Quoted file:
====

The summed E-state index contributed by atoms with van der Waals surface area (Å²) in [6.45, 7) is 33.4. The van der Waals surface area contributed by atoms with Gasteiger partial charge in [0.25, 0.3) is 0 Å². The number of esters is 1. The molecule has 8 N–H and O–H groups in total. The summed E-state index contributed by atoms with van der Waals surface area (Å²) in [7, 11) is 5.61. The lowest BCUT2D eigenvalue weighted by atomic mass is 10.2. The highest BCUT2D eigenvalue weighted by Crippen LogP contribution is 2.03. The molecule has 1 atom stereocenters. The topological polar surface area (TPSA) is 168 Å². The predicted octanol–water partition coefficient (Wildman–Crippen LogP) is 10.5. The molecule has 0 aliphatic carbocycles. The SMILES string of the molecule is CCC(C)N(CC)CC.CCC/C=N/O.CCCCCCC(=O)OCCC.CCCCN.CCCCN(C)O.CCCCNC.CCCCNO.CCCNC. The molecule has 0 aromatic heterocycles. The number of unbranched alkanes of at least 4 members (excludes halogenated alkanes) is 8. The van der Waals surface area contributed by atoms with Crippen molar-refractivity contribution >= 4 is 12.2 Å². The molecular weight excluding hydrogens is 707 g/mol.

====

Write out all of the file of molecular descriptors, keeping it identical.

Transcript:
The summed E-state index contributed by atoms with van der Waals surface area (Å²) in [6.45, 7) is 33.4. The van der Waals surface area contributed by atoms with Gasteiger partial charge in [0.25, 0.3) is 0 Å². The number of esters is 1. The molecule has 8 N–H and O–H groups in total. The summed E-state index contributed by atoms with van der Waals surface area (Å²) in [7, 11) is 5.61. The lowest BCUT2D eigenvalue weighted by atomic mass is 10.2. The highest BCUT2D eigenvalue weighted by Crippen LogP contribution is 2.03. The molecule has 1 atom stereocenters. The topological polar surface area (TPSA) is 168 Å². The predicted octanol–water partition coefficient (Wildman–Crippen LogP) is 10.5. The molecule has 0 aliphatic carbocycles. The SMILES string of the molecule is CCC(C)N(CC)CC.CCC/C=N/O.CCCCCCC(=O)OCCC.CCCCN.CCCCN(C)O.CCCCNC.CCCCNO.CCCNC. The molecule has 0 aromatic heterocycles. The number of unbranched alkanes of at least 4 members (excludes halogenated alkanes) is 8. The van der Waals surface area contributed by atoms with Crippen molar-refractivity contribution >= 4 is 12.2 Å². The molecular weight excluding hydrogens is 707 g/mol.